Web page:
In a survey-based questionnaire, the majority of US-based ophthalmic surgeons indicated that immediate sequential bilateral cataract surgery (ISBCS) should not be the standard of care for routine cataract surgery, according to a report published in the Journal of Ophthalmology. But these opinions are based not on safety concerns about the procedure, but rather reduced reimbursement rates and medicolegal concerns, the report shows.
“Numerous reports in both the US and abroad have demonstrated the safety and efficacy of ISBCS. Safety concerns include risk for bilateral endophthalmitis, bilateral toxic anterior segment syndrome (TASS), and inability to refine lens implant calculations for the fellow eye, but these concerns have largely not been supported by findings in the literature when proper protocols are used,” researchers report.
To evaluate the perspectives of practicing refractive surgeons regarding the implementation of ISBCS in the US, the research team emailed an electronic survey-based questionnaire to all surgeon members of the Refractive Surgery Alliance (RSA).
The questionnaire included questions on various aspects regarding ISBCS, and the team compared the responses with those from ophthalmic surgeons based in Europe from published reports.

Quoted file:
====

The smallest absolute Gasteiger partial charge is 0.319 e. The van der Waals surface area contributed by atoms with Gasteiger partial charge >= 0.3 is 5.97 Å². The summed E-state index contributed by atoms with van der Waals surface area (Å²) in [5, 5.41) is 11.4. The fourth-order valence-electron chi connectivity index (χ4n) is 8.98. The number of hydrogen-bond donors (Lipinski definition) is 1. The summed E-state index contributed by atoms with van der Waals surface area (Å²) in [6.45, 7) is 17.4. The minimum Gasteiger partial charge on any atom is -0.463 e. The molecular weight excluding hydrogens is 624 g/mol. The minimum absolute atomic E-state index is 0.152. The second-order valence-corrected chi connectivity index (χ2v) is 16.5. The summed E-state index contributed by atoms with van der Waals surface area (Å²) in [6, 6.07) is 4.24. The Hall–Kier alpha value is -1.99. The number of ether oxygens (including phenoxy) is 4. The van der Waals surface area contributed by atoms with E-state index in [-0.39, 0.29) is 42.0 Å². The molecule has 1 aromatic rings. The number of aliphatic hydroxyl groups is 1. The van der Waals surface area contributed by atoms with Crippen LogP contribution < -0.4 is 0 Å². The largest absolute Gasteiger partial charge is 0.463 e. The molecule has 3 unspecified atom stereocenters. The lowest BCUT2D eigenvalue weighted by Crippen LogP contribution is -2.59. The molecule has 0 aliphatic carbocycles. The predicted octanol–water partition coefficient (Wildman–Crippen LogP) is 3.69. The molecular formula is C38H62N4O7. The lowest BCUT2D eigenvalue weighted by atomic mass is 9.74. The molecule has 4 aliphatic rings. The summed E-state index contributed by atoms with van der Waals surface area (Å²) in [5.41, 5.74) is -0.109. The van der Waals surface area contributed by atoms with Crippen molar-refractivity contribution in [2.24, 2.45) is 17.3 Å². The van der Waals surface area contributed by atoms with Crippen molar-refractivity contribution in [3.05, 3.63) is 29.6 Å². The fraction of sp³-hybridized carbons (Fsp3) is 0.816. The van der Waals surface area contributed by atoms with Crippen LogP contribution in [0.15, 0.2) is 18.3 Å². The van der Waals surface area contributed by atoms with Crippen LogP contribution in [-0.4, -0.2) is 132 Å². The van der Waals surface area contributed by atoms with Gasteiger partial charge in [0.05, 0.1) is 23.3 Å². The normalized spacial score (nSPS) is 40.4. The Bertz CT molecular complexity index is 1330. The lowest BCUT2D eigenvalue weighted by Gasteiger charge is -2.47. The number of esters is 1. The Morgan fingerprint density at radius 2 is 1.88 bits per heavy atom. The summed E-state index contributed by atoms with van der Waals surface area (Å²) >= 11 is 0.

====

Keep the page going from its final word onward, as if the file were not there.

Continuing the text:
Of 240 US-based surgeon members of the RSA, 107 (44.6%) responded to the questionnaire. One-quarter of participants indicated that they currently perform ISBCS, and 22.5% indicated that they thought ISBCS should be offered as a standard of care for routine cataract surgery.
The researchers reported that the factors indicated as most important by surgeons who do not perform ISBCS (75/107; 70.1%) were concerns related to medicolegal issues (58.7%) and decreased reimbursement (54.7%).
They found that 67.2% of surgeons based in Europe (vs 25.2% of US-based surgeons) perform ISBCS (P <.0001).
“The primary limiting factors [to the widespread adoption of ISBCS] are related to medicolegal and reimbursement issues, two reasons unrelated to patient care,” explain the researchers. “Physicians can inform policy-makers regarding the cost savings of ISBCS for the healthcare system while noting that a large decrease in physician reimbursement will inhibit its practice and widespread adoption of ISBCS will mitigate many concerns related to medicolegal issues.”
Rush SW, Guerrero Criado AE, Kezirian GM, Durrie D. Immediate sequential bilateral cataract surgery: opinions among refractive surgeons in the United States and a comparative analysis with European consultants. J Ophthalmol. Published September 5, 2022. doi:10.1155/2022/8310921